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Does an Aging Population Increase Inequality?

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  • Weizsäcker, Robert K. von
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    Abstract

    The paper reviews recent research on the impact of an aging population on the distribution of income. After briefly discussing the demographic conditions responsible for population aging, a short account is given of demographic trends in the industrialized world. In order to disentangle the many potential channels by which an aging society affects the dispersion of income, several levels of aggregation are distinguished. The paper differentiates between intra- and intergenerational issues, between direct and indirect demographic inequality effects, and between the distribution of current and lifetime income. It emphasizes the critical role of age-related redistributive tax-transfer systems, like public pension schemes and health care systems. Sources of distributional policy conflicts are identified at both the cross-section level and the lifetime level of income inequality. The institutional design of intergenerational burden sharing, individual disincentive reactions, shifts in age-income profiles related to cohort size, and politicoeconomic repercussions are shown to drive the relation between population aging and income distribution in distinct and partially opposite ways.

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    File URL: https://ub-madoc.bib.uni-mannheim.de/1058/1/535.pdf
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    Bibliographic Info

    Paper provided by Institut fuer Volkswirtschaftslehre und Statistik, Abteilung fuer Volkswirtschaftslehre in its series Discussion Papers with number 535.

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    Date of creation: 1995
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    Handle: RePEc:mnh:vpaper:1058

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    1. Mookherjee, Dilip & Shorrocks, Anthony F, 1982. "A Decomposition Analysis of the Trend in UK Income Inequality," Economic Journal, Royal Economic Society, vol. 92(368), pages 886-902, December.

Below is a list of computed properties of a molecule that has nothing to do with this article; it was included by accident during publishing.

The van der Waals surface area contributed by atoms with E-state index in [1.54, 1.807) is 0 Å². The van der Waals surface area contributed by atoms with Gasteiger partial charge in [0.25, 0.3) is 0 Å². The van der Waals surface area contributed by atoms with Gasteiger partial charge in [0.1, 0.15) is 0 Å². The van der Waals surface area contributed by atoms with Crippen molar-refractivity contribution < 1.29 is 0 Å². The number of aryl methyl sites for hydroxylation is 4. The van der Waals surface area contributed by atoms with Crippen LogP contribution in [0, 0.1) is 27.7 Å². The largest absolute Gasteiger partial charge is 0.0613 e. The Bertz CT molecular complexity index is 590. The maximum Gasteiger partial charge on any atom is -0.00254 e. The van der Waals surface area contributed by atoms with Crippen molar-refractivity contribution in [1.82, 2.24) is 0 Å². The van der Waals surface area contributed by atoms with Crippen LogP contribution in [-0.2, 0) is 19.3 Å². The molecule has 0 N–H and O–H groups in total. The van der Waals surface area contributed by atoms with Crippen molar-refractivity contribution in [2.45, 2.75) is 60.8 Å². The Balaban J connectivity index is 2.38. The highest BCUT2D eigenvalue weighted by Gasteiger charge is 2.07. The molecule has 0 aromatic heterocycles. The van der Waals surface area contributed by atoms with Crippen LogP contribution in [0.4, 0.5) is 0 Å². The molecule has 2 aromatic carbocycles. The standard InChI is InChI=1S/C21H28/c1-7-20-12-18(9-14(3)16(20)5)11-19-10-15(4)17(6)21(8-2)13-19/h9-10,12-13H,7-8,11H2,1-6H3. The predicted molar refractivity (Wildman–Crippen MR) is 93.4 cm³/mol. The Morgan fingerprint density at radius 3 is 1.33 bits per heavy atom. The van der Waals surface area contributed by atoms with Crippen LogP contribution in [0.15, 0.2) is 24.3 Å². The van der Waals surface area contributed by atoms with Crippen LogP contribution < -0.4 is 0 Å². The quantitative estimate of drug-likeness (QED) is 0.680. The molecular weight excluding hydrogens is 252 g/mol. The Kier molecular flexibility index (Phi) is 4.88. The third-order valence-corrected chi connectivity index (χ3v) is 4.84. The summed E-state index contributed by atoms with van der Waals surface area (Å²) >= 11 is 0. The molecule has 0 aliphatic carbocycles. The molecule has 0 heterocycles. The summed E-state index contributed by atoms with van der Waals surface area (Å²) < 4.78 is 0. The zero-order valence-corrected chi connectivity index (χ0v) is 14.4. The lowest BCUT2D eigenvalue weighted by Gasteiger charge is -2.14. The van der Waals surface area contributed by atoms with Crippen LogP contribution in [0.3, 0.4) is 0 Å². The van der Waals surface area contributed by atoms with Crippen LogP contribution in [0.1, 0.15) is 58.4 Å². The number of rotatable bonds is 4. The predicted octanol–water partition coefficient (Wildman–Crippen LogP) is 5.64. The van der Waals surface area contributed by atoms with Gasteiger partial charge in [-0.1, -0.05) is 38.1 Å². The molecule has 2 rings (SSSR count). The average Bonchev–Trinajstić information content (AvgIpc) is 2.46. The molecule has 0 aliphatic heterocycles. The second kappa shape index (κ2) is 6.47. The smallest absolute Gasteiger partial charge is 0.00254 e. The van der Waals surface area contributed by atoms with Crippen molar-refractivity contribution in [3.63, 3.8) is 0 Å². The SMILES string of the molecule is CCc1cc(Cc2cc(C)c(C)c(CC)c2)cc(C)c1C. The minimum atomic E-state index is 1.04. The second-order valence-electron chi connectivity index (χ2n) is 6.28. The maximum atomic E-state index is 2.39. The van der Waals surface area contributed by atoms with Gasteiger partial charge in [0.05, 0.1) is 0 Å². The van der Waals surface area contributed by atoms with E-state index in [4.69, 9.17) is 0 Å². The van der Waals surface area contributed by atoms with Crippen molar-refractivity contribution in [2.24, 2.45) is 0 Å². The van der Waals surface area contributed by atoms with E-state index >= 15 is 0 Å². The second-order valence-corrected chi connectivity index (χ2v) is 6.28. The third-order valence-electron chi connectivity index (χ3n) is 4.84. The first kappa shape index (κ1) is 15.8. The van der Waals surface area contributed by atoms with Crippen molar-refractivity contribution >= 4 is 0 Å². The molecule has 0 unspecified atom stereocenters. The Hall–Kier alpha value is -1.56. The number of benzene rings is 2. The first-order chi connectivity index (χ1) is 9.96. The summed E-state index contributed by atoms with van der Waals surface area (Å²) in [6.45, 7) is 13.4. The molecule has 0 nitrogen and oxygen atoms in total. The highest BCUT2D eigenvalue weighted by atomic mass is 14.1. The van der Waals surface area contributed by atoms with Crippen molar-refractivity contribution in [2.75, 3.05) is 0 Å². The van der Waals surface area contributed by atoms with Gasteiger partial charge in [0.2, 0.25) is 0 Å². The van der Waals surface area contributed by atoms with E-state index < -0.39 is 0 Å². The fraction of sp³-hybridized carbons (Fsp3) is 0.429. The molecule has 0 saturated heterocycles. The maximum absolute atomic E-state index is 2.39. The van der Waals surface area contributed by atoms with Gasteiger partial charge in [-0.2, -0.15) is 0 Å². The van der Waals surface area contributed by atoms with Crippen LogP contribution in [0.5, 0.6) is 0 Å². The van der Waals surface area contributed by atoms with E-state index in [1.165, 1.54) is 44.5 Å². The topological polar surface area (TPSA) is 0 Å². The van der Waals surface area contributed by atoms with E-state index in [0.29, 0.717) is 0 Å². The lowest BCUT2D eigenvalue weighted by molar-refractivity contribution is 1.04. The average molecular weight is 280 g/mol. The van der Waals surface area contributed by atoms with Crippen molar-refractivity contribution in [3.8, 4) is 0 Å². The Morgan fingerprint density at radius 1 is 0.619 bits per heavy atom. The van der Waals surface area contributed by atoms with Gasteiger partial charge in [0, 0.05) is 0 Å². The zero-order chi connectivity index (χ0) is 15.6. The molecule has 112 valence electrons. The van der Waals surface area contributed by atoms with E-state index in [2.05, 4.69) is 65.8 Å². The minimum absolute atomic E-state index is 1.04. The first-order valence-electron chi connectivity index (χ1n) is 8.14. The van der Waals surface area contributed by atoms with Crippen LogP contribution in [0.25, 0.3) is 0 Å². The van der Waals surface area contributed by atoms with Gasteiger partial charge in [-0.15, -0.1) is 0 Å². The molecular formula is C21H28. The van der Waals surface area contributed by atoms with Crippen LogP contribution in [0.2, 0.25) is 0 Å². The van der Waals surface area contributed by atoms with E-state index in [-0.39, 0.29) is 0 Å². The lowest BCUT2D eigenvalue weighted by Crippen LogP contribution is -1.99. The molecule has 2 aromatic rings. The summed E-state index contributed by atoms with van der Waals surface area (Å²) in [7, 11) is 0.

2. Dooley, Martin D & Gottschalk, Peter, 1984. "Earnings Inequality among Males in the United States: Trends and the Effect of Labor Force Growth," Journal of Political Economy, University of Chicago Press, vol. 92(1), pages 59-89, February.
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    10. Barthold, Thomas A., 1993. "How Should We Measure Distribution?," National Tax Journal, National Tax Association, vol. 46(3), pages 291-99, September.
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    14. Klevmarken, N Anders, 1993. "Demographics and the Dynamics of Earnings," Journal of Population Economics, Springer, vol. 6(2), pages 105-22, May.
    15. Katz, Lawrence F & Murphy, Kevin M, 1992. "Changes in Relative Wages, 1963-1987: Supply and Demand Factors," The Quarterly Journal of Economics, MIT Press, vol. 107(1), pages 35-78, February.
    16. Pestieau, Pierre, 1989. "The Demographics of Inequality," Journal of Population Economics, Springer, vol. 2(1), pages 3-24.
    17. Paglin, Morton, 1975. "The Measurement and Trend of Inequality: A Basic Revision," American Economic Review, American Economic Association, vol. 65(4), pages 598-609, September.
    18. Cowell, Frank A, 1984. "The Structure of American Income Inequality," Review of Income and Wealth, International Association for Research in Income and Wealth, vol. 30(3), pages 351-75, September.
    19. Levy, Frank & Murnane, Richard J, 1992. "U.S. Earnings Levels and Earnings Inequality: A Review of Recent Trends and Proposed Explanations," Journal of Economic Literature, American Economic Association, vol. 30(3), pages 1333-81, September.
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